Downstream Development

Protein A Intermediate Wash Strategies

Protein A affinity chromatography offers efficient monoclonal antibody (MAb) purification and is used extensively in large-scale MAb production. As is the case with most chromatography media, protein A resins often have some degree of nonspecific binding, which causes host-cell proteins (HCPs) to coelute with a MAb. To reduce nonspecific binding interactions, an intermediate wash step can be performed before product elution. Doing so can improve product purity, extend column lifetime, and potentially eliminate a subsequent polishing step. For large- scale…

Advances in Chromatography Automation

Not long ago, chromatography automation meant strip recorders and peristaltic pumps. Today, few people would consider that to be true automation, and even fewer would settle for binders full of strip-recorder paper reels. Automation is becoming intelligent and in the process is making our workflows smarter. But how close is automation to being as smart as an experienced scientist? Bio-Rad Laboratories spoke with academics, biotechnology R&D scientists, and industrial process engineers about the evolution of chromatography automation — where it…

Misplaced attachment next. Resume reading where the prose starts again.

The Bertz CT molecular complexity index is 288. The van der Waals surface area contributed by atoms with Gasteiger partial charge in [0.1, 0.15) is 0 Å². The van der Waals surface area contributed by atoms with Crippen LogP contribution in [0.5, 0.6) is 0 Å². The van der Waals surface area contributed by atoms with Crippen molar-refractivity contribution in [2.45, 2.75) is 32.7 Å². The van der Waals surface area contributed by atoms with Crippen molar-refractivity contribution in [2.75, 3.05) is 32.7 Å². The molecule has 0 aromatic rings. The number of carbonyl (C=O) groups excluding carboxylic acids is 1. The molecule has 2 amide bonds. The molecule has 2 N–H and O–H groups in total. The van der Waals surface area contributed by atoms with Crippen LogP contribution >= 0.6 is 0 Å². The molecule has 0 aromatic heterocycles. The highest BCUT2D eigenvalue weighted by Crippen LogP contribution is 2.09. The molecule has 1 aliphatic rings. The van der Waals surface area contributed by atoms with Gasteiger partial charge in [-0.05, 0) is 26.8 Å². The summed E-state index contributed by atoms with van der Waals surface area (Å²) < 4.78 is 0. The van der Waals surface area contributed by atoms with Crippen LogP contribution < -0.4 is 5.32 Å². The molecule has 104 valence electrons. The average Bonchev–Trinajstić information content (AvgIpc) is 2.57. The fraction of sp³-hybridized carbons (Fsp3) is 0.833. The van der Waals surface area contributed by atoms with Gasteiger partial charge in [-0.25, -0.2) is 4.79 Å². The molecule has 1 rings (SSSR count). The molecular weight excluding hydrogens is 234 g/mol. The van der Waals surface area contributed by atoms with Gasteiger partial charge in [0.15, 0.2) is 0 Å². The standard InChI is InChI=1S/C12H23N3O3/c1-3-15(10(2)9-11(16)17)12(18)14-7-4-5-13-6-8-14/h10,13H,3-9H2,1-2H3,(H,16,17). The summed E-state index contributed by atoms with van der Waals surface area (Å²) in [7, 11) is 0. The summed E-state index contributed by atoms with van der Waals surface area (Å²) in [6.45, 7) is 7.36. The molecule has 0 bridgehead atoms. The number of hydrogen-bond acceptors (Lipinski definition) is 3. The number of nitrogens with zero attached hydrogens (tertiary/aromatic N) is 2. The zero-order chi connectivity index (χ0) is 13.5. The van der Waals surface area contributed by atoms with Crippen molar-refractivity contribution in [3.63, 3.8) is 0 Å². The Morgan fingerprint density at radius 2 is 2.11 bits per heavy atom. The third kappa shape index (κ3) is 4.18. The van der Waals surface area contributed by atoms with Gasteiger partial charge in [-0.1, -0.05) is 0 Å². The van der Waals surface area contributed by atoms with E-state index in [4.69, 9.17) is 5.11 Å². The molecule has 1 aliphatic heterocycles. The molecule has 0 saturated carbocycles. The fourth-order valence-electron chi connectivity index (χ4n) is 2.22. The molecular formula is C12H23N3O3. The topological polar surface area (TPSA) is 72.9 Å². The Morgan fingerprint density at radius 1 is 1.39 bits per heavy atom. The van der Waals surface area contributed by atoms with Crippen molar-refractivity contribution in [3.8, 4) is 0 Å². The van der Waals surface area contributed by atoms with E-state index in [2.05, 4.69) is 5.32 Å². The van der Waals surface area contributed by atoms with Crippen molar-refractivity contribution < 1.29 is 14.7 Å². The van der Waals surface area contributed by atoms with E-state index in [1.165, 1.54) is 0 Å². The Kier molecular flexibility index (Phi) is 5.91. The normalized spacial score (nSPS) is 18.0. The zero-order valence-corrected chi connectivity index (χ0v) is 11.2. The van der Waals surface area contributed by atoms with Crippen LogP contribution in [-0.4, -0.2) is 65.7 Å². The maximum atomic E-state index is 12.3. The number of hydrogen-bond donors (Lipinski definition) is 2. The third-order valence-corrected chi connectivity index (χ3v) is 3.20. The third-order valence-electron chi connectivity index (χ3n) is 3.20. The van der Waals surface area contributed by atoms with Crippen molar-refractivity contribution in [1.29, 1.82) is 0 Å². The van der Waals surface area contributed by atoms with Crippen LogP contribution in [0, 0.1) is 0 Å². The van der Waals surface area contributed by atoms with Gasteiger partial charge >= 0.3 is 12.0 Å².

Evaluating Freeze–Thaw Processes in Biopharmaceutical Development – Small-Scale Study Designs

Regulations mandate that biopharmaceutical product quality be controlled throughout manufacturing, storage, transportation, and delivery to patients (1). Operations often include freezing and thawing of a bulk drug substance, dilution of that purified substance to a target concentration, filtration, filling into a selected container–closure system, additional processing (e.g., lyophilization), inspection, packaging, storage, transport, and delivery (2). Freezing is a common processing step used to maintain stability and quality of a drug substance during development and production of biopharmaceutical products. It is…